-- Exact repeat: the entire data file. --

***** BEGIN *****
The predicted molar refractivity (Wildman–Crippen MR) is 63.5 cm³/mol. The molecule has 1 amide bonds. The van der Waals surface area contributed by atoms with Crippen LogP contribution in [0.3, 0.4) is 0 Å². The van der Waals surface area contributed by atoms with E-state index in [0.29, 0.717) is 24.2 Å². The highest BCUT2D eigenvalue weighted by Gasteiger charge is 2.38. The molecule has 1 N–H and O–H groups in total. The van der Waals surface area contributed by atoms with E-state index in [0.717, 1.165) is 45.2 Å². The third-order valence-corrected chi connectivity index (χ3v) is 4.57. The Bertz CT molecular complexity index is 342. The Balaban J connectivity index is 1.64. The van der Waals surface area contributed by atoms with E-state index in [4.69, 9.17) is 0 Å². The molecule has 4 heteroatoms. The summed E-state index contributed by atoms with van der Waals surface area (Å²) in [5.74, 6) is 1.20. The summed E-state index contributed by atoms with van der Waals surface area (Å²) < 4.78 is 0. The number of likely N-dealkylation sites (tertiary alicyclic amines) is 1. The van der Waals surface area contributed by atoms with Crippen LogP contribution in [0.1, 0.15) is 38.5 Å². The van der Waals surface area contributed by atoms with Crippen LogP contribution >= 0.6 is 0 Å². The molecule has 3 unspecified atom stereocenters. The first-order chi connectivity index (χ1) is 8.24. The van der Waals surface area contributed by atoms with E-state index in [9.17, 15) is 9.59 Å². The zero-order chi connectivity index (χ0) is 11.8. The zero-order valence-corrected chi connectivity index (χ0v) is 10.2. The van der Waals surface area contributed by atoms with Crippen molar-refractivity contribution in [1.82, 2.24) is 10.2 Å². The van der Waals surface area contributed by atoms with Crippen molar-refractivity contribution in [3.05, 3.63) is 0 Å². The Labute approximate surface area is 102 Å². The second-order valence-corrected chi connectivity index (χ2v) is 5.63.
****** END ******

The predicted molar refractivity (Wildman–Crippen MR) is 63.5 cm³/mol. The molecule has 1 amide bonds. The van der Waals surface area contributed by atoms with Crippen LogP contribution in [0.3, 0.4) is 0 Å². The van der Waals surface area contributed by atoms with E-state index in [0.29, 0.717) is 24.2 Å². The highest BCUT2D eigenvalue weighted by Gasteiger charge is 2.38. The molecule has 1 N–H and O–H groups in total. The van der Waals surface area contributed by atoms with E-state index in [0.717, 1.165) is 45.2 Å². The third-order valence-corrected chi connectivity index (χ3v) is 4.57. The Bertz CT molecular complexity index is 342. The Balaban J connectivity index is 1.64. The van der Waals surface area contributed by atoms with E-state index in [4.69, 9.17) is 0 Å². The molecule has 4 heteroatoms. The summed E-state index contributed by atoms with van der Waals surface area (Å²) in [5.74, 6) is 1.20. The summed E-state index contributed by atoms with van der Waals surface area (Å²) < 4.78 is 0. The number of likely N-dealkylation sites (tertiary alicyclic amines) is 1. The van der Waals surface area contributed by atoms with Crippen LogP contribution in [0.1, 0.15) is 38.5 Å². The van der Waals surface area contributed by atoms with Crippen LogP contribution >= 0.6 is 0 Å². The molecule has 3 unspecified atom stereocenters. The first-order chi connectivity index (χ1) is 8.24. The van der Waals surface area contributed by atoms with E-state index in [9.17, 15) is 9.59 Å². The zero-order chi connectivity index (χ0) is 11.8. The zero-order valence-corrected chi connectivity index (χ0v) is 10.2. The van der Waals surface area contributed by atoms with Crippen molar-refractivity contribution in [1.82, 2.24) is 10.2 Å². The van der Waals surface area contributed by atoms with Crippen molar-refractivity contribution in [3.05, 3.63) is 0 Å². The Labute approximate surface area is 102 Å². The second-order valence-corrected chi connectivity index (χ2v) is 5.63.